I bulled my way through the "A" page this way -- using as many hints as I needed. (362 "A" words.) Then I noticed that the game tracks your hint usage. If you solve a word using only the depiction and the cryptic, it's a gold coin. If you ask for the simple definition, silver; if you need the letters, copper.
That got me to apply some discipline, and I worked through "C", "D", and "B" using as few hints as possible. (Yes, I did them out of order. I haven't finished "B" yet.)
And that brings me to my point, which is that this is one tough hidden-object game. Or hidden-name, or whatever. If you've been avoiding the genre because you think it's for wimps -- well, mostly you're right, but pick up The Ultimate Alphabet. It will not let you off lightly.
Allow me to recount. Of the 547 "B" words, I got through perhaps 200 just by looking at the pictures and the cryptics. Then I buckled down (ho ho) to full-bore solving mode. Anagram server in one window, for the trickier cryptics; Wikipedia in the other. Wikipedia rules. There are sixteen "B" fish in this picture, plus about fifteen flags of "B" countries, twenty-odd "B" birds, and a dozen "B" butterflies. Without reference materials, you're sunk.
That gets me through maybe another hundred words. Then I pull out the heavy artillery: the workbook that came with my original edition of the book. It lists all the words! Plus 300 red herrings in the "B" chapter. But correlating that word list with cryptics, the pictures, and the Internet... I'm up to 375 words solved so far, no hints. I'd like to get well past 400 before I start begging for help.
(The cryptic clues aren't great cryptics. To be fair, they were ordered in bulk. Credit to Philip Marlow and Brian Dungate for turning out so many. But they rely on a lot of weird acronyms and letter dropping. For example, CAUDATE is "Tailed posh accountant returning with partner" -- the wordplay is "U+CA backwards plus DATE". I don't even know why "U" is "posh"; maybe it's a British thing.)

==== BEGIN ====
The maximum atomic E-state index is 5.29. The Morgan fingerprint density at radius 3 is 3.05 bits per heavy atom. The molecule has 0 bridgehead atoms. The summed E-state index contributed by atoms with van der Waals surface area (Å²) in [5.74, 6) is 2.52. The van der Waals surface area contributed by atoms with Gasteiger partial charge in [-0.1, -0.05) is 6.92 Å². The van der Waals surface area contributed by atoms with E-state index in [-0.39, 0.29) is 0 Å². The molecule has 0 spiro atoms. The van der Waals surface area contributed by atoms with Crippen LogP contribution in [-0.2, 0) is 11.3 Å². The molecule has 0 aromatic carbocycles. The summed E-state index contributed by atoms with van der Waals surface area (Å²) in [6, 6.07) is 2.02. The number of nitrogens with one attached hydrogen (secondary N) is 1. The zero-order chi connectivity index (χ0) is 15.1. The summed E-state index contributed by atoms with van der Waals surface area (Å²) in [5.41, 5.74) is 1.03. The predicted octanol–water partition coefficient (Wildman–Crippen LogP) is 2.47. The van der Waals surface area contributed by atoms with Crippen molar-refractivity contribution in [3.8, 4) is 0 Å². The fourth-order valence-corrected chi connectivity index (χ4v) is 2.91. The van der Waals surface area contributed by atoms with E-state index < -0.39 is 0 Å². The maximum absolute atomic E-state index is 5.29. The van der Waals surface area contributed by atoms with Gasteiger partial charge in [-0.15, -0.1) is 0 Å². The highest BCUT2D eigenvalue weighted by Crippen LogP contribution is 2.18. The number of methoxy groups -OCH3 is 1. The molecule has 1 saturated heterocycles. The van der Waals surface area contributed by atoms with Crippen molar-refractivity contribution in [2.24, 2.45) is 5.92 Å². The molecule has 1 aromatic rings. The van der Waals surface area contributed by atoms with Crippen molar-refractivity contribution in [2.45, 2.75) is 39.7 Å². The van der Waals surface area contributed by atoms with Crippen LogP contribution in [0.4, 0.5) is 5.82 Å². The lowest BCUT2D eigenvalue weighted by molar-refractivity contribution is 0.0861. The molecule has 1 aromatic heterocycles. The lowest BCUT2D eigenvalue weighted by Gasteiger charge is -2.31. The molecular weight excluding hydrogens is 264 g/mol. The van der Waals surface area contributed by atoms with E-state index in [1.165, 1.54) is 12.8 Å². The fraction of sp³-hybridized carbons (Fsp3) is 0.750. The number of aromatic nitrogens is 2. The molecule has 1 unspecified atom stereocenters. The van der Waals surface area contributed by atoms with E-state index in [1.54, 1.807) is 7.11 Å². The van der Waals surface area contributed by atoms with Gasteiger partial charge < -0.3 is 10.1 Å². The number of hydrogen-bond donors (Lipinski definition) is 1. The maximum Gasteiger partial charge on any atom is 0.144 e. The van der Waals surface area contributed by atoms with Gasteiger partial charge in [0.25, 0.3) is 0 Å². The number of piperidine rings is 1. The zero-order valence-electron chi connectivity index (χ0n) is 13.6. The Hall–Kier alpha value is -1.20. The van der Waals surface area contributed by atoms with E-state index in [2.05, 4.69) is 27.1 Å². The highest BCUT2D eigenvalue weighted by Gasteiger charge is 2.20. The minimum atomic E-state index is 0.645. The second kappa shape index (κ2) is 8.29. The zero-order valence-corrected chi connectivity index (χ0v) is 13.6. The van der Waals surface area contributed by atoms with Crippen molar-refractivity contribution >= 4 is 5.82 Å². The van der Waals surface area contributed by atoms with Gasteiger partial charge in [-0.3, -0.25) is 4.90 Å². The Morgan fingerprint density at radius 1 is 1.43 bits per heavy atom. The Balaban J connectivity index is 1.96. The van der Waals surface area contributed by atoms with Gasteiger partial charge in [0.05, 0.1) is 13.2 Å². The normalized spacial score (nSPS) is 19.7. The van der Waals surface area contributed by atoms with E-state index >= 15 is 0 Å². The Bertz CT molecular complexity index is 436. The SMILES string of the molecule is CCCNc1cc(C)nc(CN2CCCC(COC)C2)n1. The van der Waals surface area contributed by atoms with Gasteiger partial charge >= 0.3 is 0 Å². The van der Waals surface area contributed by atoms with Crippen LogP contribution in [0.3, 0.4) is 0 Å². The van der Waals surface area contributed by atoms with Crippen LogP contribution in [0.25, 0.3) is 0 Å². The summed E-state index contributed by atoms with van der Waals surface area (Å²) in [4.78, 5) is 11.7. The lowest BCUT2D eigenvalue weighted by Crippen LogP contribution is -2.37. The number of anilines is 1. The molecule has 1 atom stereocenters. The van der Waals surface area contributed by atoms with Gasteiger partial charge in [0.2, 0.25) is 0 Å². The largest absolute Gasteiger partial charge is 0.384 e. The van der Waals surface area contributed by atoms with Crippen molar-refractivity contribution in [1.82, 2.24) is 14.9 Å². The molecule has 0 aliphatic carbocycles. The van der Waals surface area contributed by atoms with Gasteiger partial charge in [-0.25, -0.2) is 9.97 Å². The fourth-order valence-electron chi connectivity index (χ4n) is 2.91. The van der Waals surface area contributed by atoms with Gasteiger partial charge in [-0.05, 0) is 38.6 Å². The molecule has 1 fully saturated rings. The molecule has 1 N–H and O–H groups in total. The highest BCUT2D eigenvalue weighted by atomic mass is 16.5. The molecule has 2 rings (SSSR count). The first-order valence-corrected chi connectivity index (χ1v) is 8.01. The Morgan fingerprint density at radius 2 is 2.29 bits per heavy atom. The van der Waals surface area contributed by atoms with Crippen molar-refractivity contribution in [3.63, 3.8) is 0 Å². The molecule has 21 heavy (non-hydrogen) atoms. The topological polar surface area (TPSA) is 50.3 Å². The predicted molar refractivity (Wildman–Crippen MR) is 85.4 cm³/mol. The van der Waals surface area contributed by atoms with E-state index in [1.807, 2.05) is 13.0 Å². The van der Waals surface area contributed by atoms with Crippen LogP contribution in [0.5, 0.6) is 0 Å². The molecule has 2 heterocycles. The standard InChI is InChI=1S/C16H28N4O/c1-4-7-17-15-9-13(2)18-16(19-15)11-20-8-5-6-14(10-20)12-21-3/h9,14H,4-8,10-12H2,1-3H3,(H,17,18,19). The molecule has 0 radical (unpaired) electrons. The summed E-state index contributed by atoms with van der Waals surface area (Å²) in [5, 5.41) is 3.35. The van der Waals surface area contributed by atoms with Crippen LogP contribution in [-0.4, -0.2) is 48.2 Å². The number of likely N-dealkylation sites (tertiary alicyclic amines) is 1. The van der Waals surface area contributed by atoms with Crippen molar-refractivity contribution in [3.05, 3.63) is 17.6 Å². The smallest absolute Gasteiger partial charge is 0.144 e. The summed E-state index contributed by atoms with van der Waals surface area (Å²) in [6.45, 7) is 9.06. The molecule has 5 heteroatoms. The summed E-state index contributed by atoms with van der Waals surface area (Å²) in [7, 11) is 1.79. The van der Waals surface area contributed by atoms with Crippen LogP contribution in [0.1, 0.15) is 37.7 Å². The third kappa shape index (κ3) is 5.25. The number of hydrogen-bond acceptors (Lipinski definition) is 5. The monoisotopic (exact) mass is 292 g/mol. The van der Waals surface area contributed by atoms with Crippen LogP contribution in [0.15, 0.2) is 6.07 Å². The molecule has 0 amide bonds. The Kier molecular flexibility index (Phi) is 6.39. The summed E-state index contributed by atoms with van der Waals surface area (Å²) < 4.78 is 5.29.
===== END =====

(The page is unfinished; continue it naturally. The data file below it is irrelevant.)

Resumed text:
(The flip side of that is, you always have the picture and you know the first letter, which makes many of the cryptics easier. It balances out overall.)
Oh, yes, fair warning: the art is from 1986. Some of those flags are for countries that no longer exist. Adds to the fun, right? Contrariwise, the cryptic clues are current.
The game interface has many clever things and some stupid things. I could get into them but let's not. The art is lovely, and takes wonderfully to the zoom-in interface. (I can see more detail than I could in the printed edition, so that lays that ebook canard to rest.)
Yes, you need an iPad; the developer site refers to testing an iPhone edition but I don't see it yet. Yes, you have to pay incrementally; the first four letters are a $7 package. (But the game offers a one-hour free demo -- glad that sales model has finally penetrated the App Store.) They promise the other 24 letters are on their way.
I realize that many of you devoted Gameshelfers are not in the market for this game. Either you don't get cryptics, or you aren't into puzzle-hunting, or (quite likely) you don't have an iPad. But this is a rare fusion -- a "casual" game for grown-up puzzle fiends, based on artwork that's really unequalled in the puzzle-gaming world.
(Unless... is somebody doing Graeme Base's Eleventh Hour as a puzzle game? Kit Manson's Maze? Nick Bantock's Egyptian Jukebox? Please? Please?)
Comments imported from Gameshelf
Tom Armitage (Jul 26, 2010 at 3:44 PM):
Regarding "U" as "posh:
In a nutshell, yes, it's very much a British thing.
Andrew Plotkin (Jul 26, 2010 at 11:24 PM):
Thanks. I had no idea.
(Thanks also to Steve Cook, who emailed me about this.)
Bails (Nov 9, 2011 at 2:39 AM):
Can anyone tell me where I can get a copy of the work book for the Ultimate Alphabet book (which I do think is absolutely wonderful)!!!?
Andrew Plotkin (Nov 9, 2011 at 11:30 AM):
I bought my copy new, so I can't help. You'll have to haunt abebooks.com, Amazon's used-books list, Ebay, and so on.